The resulting query should look as follows (barring the colour of course):

image

So this is a “Left Outer Join” – the default choice for Power Query.  It returns all entries in the left table (or top in the case of the power query editor) and returns the matching values it finds based on the lookup column.  Essentially this is the same as VLOOKUP.  It returns a match, except where it can’t find a matching record.  (The main difference between VLOOKUP and Power Query is that if Power Query found multiple matching records, it would return all of them, not just one.)

Again, the key point here is that every value from the Left table is returned, whether there is a match or not in the Right table.  The yellow rows here match the yellow rows in the original Transaction table shown at the beginning of the post.

But… notice also that accounts 10040 and 11000 (the red accounts in the COA table) do not shown in the listing at all.  This is your Left Outer join in action.  It pulls all records from the left table, any matches from the right (or null if no records on the right match).  It never looks at the right side at all to see if records exist there that don’t exist in the left hand table.

Okay, so now we can see what’s happening here, let’s finish it off:

  • Change the name of the query to LeftOuter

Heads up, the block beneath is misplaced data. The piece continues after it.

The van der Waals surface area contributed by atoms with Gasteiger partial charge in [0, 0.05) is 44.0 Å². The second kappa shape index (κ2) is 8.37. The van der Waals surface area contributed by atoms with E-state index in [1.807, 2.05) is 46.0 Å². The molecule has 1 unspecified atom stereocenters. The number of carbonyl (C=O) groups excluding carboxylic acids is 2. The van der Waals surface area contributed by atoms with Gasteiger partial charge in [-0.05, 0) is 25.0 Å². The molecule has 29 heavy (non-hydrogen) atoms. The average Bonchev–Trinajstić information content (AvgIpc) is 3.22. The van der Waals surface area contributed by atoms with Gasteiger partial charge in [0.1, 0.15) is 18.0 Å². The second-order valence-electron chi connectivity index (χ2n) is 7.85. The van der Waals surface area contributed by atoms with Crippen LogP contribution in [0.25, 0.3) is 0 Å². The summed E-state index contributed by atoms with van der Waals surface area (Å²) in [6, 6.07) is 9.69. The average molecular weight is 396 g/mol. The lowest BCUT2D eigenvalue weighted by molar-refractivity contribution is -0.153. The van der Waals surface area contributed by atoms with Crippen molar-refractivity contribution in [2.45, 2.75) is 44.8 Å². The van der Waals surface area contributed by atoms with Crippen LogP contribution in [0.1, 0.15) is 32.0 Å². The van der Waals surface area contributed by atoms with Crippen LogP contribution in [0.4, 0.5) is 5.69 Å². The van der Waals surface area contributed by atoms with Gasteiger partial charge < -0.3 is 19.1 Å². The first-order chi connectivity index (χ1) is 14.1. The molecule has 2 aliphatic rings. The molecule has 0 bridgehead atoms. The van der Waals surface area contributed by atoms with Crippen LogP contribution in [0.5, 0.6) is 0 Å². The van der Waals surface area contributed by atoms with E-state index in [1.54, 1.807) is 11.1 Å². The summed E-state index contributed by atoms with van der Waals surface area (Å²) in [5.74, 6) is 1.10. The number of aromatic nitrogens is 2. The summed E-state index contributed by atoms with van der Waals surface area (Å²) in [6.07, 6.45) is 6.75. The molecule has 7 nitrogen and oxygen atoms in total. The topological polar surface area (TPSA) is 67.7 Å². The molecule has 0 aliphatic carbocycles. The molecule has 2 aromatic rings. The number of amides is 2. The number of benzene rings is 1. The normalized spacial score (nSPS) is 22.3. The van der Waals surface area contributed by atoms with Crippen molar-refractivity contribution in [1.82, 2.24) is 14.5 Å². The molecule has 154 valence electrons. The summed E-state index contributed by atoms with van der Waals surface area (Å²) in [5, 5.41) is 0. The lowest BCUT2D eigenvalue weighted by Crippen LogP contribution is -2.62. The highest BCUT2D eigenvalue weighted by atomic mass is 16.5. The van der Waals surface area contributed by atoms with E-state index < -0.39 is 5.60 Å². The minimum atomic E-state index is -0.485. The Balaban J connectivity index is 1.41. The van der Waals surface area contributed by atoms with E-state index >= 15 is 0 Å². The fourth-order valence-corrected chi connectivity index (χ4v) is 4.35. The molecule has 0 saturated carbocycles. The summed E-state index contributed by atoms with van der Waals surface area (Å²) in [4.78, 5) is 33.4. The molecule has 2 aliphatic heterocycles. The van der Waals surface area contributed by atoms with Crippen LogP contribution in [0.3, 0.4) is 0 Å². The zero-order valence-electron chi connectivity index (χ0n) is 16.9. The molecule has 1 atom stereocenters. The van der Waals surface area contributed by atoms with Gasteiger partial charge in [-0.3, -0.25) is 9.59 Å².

• Go to Home –> Close & Load –> Close & Load To… –> Only Create Connection

Merge Tables using Outer Joins – Right Outer Join

Rather than discuss the difference here, let’s just demo it.  One caveat… it’s important to get a clear understanding that you start with same base table in order to make parallel comparisons!

  • Right click the Transactions query and choose Merge
  • Select ChartOfAccounts for the bottom table
  • For the top query (Transactions) select Account, hold down CTRL and select Dept
  • For the bottom query (ChartOfAccounts) select Account, hold down CTRL and select Dept
  • Change the Join type to “Right Outer (all from second, matching from first)”
  • Click OK

And then we’ll do the same thing we did before so that we can compare the results:

  • Right click the NewColumn column –> Rename –> COA
  • Click the Expand icon on the top right of the COA column
  • Leave all the defaults and click OK

If you followed along correctly, your result should look like this:

image

 

Notice the big difference here?  This time the values from the Right table (ChartOfAccounts) show whether there is a match in the Left (Transactions) table or not.  The red rows (containing 10040 and 11000 from our original table) are now present, where they weren’t in the previous scneario.

But the (yellow) items that were in the Left (Transaction) table which don’t have a match in the Right (ChartOfAccounts) table?  They’re nowhere to be seen!

Where I now know I struggled with this when writing SQL code from scratch is that no one ever explained to me which table was Left and which was Right.  Lacking that knowledge there really isn’t anything to explain what these joins are truly doing.  But now that we can see that the table we start our merge from is the Left table, and the one we are joining to it is the Right table… it starts to make a LOT more sense.  The only kicker we have with Power Query is that the Left table is the top in our merge dialog, and the Right is the bottom.  But you can certainly see why the UI was designed this way (imagine trying to fit it on your screen if it was side by side?)